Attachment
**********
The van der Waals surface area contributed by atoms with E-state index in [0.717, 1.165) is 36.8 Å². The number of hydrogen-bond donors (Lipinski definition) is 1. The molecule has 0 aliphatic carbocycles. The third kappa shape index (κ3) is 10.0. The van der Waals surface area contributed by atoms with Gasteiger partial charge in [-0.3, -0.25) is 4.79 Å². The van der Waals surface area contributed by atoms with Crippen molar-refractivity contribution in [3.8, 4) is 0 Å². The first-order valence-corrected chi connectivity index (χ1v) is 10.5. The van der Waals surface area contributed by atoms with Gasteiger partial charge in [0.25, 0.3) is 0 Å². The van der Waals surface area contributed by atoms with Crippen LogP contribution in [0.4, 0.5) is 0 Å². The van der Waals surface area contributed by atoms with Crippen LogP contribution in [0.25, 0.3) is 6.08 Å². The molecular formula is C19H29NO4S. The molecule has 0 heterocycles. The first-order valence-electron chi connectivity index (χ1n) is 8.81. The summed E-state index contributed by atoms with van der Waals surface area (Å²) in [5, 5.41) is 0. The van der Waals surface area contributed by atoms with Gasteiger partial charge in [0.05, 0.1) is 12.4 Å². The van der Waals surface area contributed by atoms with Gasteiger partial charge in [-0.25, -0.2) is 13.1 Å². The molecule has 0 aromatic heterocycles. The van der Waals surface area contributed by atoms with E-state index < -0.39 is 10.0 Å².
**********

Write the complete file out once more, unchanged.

The van der Waals surface area contributed by atoms with E-state index in [0.717, 1.165) is 36.8 Å². The number of hydrogen-bond donors (Lipinski definition) is 1. The molecule has 0 aliphatic carbocycles. The third kappa shape index (κ3) is 10.0. The van der Waals surface area contributed by atoms with Gasteiger partial charge in [-0.3, -0.25) is 4.79 Å². The van der Waals surface area contributed by atoms with Crippen molar-refractivity contribution in [3.8, 4) is 0 Å². The first-order valence-corrected chi connectivity index (χ1v) is 10.5. The van der Waals surface area contributed by atoms with Gasteiger partial charge in [0.25, 0.3) is 0 Å². The van der Waals surface area contributed by atoms with Crippen LogP contribution in [0.4, 0.5) is 0 Å². The van der Waals surface area contributed by atoms with Crippen LogP contribution in [0.25, 0.3) is 6.08 Å². The molecular formula is C19H29NO4S. The molecule has 0 heterocycles. The first-order valence-electron chi connectivity index (χ1n) is 8.81. The summed E-state index contributed by atoms with van der Waals surface area (Å²) in [5, 5.41) is 0. The van der Waals surface area contributed by atoms with Gasteiger partial charge in [0.05, 0.1) is 12.4 Å². The van der Waals surface area contributed by atoms with Gasteiger partial charge in [-0.25, -0.2) is 13.1 Å². The molecule has 0 aromatic heterocycles. The van der Waals surface area contributed by atoms with E-state index < -0.39 is 10.0 Å².